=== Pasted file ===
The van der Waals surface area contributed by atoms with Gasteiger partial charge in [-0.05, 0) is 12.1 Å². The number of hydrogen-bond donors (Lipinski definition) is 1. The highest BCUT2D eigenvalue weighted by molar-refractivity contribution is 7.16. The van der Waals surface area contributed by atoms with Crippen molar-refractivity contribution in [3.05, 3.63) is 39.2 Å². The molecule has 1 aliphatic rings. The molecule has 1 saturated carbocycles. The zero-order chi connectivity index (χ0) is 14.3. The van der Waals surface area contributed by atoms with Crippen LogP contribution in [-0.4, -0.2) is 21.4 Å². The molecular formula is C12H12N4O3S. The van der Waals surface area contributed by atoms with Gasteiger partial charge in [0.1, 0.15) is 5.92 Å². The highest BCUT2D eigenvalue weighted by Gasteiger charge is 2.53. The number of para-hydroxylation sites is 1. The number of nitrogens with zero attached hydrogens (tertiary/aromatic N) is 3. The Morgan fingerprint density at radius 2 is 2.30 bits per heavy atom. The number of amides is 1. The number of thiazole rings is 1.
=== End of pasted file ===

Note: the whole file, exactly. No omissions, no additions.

The van der Waals surface area contributed by atoms with Gasteiger partial charge in [-0.05, 0) is 12.1 Å². The number of hydrogen-bond donors (Lipinski definition) is 1. The highest BCUT2D eigenvalue weighted by molar-refractivity contribution is 7.16. The van der Waals surface area contributed by atoms with Crippen molar-refractivity contribution in [3.05, 3.63) is 39.2 Å². The molecule has 1 aliphatic rings. The molecule has 1 saturated carbocycles. The zero-order chi connectivity index (χ0) is 14.3. The van der Waals surface area contributed by atoms with Crippen LogP contribution in [-0.4, -0.2) is 21.4 Å². The molecular formula is C12H12N4O3S. The van der Waals surface area contributed by atoms with Gasteiger partial charge in [0.1, 0.15) is 5.92 Å². The highest BCUT2D eigenvalue weighted by Gasteiger charge is 2.53. The number of para-hydroxylation sites is 1. The number of nitrogens with zero attached hydrogens (tertiary/aromatic N) is 3. The Morgan fingerprint density at radius 2 is 2.30 bits per heavy atom. The number of amides is 1. The number of thiazole rings is 1.